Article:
DPWH projects affected by this slashing include those that had already been planned and vetted for months, or even years.
As well, the House leadership tampered with the Department of Health’s Health Facilities Enhancement Program (HFEP) funds – where Speaker Gloria Macapagal-Arroyo’s allies got P25 million while those who did not vote for her got just P8 million. Such information was brought to the senators’ attention by no less than the affected House members.
During a meeting between members of the Senate and House with President Rodrigo Duterte last March 12, Sen. Lacson thus suggested that the version of the budget that was ratified by both houses last Feb. 8 be sent to Malacanang, for President Duterte to exercise his line-veto powers. Should the items questioned by the Senate – amounting to P75 billion – be vetoed by the President, the executive branch can draw up a supplemental budget that Congress may take up – all in compliance with the provisions of the 1987 Constitution.
Sen. Lacson’s suggestion was favorably endorsed by Executive Secretary Salvador Medialdea and Finance Secretary Dominguez III to President Duterte as a practical and logical approach to break the impasse, especially when Sen. Lacson informed the President about the House’s slashing the P72.319-billion DPWH MFO1 and 2 appropriations, which will have negative implications on the government’s “Build, Build, Build” program.
On the argument that the Supreme Court’s 2013 ruling outlawing pork objects mainly to post-enactment interference by legislators, please note that the high court’s November 2013 ruling also covers “all informal practices of similar import and effect, which the Court similarly deems to be acts of grave abuse of discretion amounting to lack or excess of jurisdiction.” Realigning items to favored districts, especially without consulting with the implementing agency concerned, certainly smacks of such grave abuse of discretion.
On the point in your editorial that Sen. Lacson “appears to classify as pork any appropriation especially targeted toward legislative districts,” the Senator has also called out such appropriations in the Senate. During the bicameral conference committee meetings, it was Sen. Lacson who pointed out some senators had up to P23 billion in “pork.”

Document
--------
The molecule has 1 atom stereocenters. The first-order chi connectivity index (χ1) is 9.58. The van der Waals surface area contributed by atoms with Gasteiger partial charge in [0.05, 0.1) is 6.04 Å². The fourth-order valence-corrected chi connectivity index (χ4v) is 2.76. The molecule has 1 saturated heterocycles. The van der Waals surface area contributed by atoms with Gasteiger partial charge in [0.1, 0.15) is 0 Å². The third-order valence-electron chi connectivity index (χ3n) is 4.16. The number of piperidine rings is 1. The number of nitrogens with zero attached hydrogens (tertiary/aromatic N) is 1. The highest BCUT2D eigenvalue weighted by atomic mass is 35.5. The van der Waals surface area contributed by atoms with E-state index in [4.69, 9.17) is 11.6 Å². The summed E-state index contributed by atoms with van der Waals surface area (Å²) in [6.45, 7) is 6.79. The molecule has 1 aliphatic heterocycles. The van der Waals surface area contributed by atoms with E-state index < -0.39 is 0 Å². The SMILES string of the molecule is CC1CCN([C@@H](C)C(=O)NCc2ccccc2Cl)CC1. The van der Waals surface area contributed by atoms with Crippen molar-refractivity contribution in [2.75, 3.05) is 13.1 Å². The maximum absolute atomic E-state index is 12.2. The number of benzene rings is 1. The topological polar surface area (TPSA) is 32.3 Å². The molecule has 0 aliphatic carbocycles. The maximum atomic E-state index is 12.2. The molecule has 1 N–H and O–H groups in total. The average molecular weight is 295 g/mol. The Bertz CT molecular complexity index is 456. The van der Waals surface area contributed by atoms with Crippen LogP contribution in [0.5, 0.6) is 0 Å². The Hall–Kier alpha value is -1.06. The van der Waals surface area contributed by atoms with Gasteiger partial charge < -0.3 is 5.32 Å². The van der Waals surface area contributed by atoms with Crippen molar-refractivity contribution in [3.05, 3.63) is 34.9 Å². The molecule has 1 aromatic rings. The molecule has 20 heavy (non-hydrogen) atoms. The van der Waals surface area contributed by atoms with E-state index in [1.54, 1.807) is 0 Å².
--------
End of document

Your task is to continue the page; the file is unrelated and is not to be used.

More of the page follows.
3. As to the question in the editorial on why Sen. Lacson “approved” of the lump sum listing in the budget, he did not. In fact, he expressed both his strong dissent and disgust over it in a privilege speech, moments before the Senate voted on whether to ratify the bicameral report on the budget bill last Feb. 8. Sen. Lacson did not sign the bicameral conference committee report. He likewise dissented when the same was presented on the Senate floor for ratification.
Also during his privilege speech, Sen. Lacson stressed that pork – in all its transformations – “proves that the irresistible lure of money moves men and women of power who should be the guardians of the public treasury, to devise cunning machinations to further their own selfish interests,” and that he will remain “consistent and passionate not only in speaking of it, but in fighting tooth and nail against its rebirth.”
Now that the budget bill is with Malacanang, it is up to the President and his economic team to scrutinize the budget, for the good of the nation.
We hope this finally clarifies matters, especially considering that we have been explaining the Senator’s side on the issue, in reply to the accusations made by some columnists of this prestigious paper, and even if some of them simply refuse to understand and instead insist on adopting an “Ah, Basta!” mentality. They know who they are.
Thank you and best regards.
Media Relations Officer
Office of Sen. Panfilo M. Lacson